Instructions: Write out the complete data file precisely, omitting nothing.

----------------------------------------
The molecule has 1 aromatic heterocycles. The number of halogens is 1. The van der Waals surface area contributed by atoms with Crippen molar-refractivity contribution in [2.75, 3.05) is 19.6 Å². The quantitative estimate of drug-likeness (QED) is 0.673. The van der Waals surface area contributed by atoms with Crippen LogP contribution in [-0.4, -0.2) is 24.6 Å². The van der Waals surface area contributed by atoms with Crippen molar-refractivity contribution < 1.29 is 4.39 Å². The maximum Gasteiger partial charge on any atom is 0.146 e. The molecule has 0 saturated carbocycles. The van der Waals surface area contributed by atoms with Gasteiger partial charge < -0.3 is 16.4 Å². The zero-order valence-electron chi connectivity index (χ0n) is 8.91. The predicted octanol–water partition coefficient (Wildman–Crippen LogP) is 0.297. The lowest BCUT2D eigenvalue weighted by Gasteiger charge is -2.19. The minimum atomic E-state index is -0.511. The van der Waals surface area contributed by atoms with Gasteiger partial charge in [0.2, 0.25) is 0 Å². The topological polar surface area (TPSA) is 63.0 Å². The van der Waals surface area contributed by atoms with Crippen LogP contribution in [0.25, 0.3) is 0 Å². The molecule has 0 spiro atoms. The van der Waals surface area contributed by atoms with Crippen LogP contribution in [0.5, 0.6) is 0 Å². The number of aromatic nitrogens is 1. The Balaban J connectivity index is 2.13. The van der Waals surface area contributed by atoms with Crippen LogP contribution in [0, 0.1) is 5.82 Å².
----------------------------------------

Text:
The molecule has 1 aromatic heterocycles. The number of halogens is 1. The van der Waals surface area contributed by atoms with Crippen molar-refractivity contribution in [2.75, 3.05) is 19.6 Å². The quantitative estimate of drug-likeness (QED) is 0.673. The van der Waals surface area contributed by atoms with Crippen LogP contribution in [-0.4, -0.2) is 24.6 Å². The van der Waals surface area contributed by atoms with Crippen molar-refractivity contribution < 1.29 is 4.39 Å². The maximum Gasteiger partial charge on any atom is 0.146 e. The molecule has 0 saturated carbocycles. The van der Waals surface area contributed by atoms with Gasteiger partial charge < -0.3 is 16.4 Å². The zero-order valence-electron chi connectivity index (χ0n) is 8.91. The predicted octanol–water partition coefficient (Wildman–Crippen LogP) is 0.297. The lowest BCUT2D eigenvalue weighted by Gasteiger charge is -2.19. The minimum atomic E-state index is -0.511. The van der Waals surface area contributed by atoms with Gasteiger partial charge in [0.2, 0.25) is 0 Å². The topological polar surface area (TPSA) is 63.0 Å². The van der Waals surface area contributed by atoms with Crippen LogP contribution in [0.25, 0.3) is 0 Å². The molecule has 0 spiro atoms. The van der Waals surface area contributed by atoms with Crippen LogP contribution in [0.5, 0.6) is 0 Å². The number of aromatic nitrogens is 1. The Balaban J connectivity index is 2.13. The van der Waals surface area contributed by atoms with Crippen LogP contribution in [0, 0.1) is 5.82 Å².